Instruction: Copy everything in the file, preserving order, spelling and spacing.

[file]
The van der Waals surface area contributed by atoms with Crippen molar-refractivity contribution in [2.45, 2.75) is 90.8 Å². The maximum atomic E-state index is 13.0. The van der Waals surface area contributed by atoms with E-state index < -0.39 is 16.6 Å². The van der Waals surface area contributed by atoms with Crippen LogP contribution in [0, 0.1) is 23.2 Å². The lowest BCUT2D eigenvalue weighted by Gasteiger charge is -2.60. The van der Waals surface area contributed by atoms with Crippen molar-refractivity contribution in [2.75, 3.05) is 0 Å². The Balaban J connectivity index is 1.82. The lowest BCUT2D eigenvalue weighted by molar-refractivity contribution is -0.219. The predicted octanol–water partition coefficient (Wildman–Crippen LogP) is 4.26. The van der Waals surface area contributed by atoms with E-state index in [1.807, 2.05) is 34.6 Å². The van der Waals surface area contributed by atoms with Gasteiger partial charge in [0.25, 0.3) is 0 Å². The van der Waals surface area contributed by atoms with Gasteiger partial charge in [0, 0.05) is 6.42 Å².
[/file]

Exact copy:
The van der Waals surface area contributed by atoms with Crippen molar-refractivity contribution in [2.45, 2.75) is 90.8 Å². The maximum atomic E-state index is 13.0. The van der Waals surface area contributed by atoms with E-state index < -0.39 is 16.6 Å². The van der Waals surface area contributed by atoms with Crippen LogP contribution in [0, 0.1) is 23.2 Å². The lowest BCUT2D eigenvalue weighted by Gasteiger charge is -2.60. The van der Waals surface area contributed by atoms with Crippen molar-refractivity contribution in [2.75, 3.05) is 0 Å². The Balaban J connectivity index is 1.82. The lowest BCUT2D eigenvalue weighted by molar-refractivity contribution is -0.219. The predicted octanol–water partition coefficient (Wildman–Crippen LogP) is 4.26. The van der Waals surface area contributed by atoms with E-state index in [1.807, 2.05) is 34.6 Å². The van der Waals surface area contributed by atoms with Gasteiger partial charge in [0.25, 0.3) is 0 Å². The van der Waals surface area contributed by atoms with Gasteiger partial charge in [0, 0.05) is 6.42 Å².